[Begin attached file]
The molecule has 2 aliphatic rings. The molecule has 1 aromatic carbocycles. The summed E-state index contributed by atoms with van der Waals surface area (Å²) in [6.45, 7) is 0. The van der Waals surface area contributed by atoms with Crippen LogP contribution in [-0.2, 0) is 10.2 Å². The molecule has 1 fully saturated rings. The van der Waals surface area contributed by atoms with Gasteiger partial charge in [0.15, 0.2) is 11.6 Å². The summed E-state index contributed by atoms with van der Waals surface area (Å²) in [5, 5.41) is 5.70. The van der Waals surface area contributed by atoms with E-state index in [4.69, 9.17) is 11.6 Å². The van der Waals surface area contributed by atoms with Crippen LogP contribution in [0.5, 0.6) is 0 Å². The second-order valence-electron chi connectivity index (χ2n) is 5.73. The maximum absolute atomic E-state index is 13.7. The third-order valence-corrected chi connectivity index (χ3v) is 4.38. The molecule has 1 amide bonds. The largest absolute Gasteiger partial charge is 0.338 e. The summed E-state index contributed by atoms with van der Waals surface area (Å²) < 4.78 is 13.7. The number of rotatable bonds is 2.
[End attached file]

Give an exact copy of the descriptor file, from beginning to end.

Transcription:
The molecule has 2 aliphatic rings. The molecule has 1 aromatic carbocycles. The summed E-state index contributed by atoms with van der Waals surface area (Å²) in [6.45, 7) is 0. The van der Waals surface area contributed by atoms with Crippen LogP contribution in [-0.2, 0) is 10.2 Å². The molecule has 1 fully saturated rings. The van der Waals surface area contributed by atoms with Gasteiger partial charge in [0.15, 0.2) is 11.6 Å². The summed E-state index contributed by atoms with van der Waals surface area (Å²) in [5, 5.41) is 5.70. The van der Waals surface area contributed by atoms with E-state index in [4.69, 9.17) is 11.6 Å². The van der Waals surface area contributed by atoms with Crippen LogP contribution in [0.5, 0.6) is 0 Å². The second-order valence-electron chi connectivity index (χ2n) is 5.73. The maximum absolute atomic E-state index is 13.7. The third-order valence-corrected chi connectivity index (χ3v) is 4.38. The molecule has 1 amide bonds. The largest absolute Gasteiger partial charge is 0.338 e. The summed E-state index contributed by atoms with van der Waals surface area (Å²) < 4.78 is 13.7. The number of rotatable bonds is 2.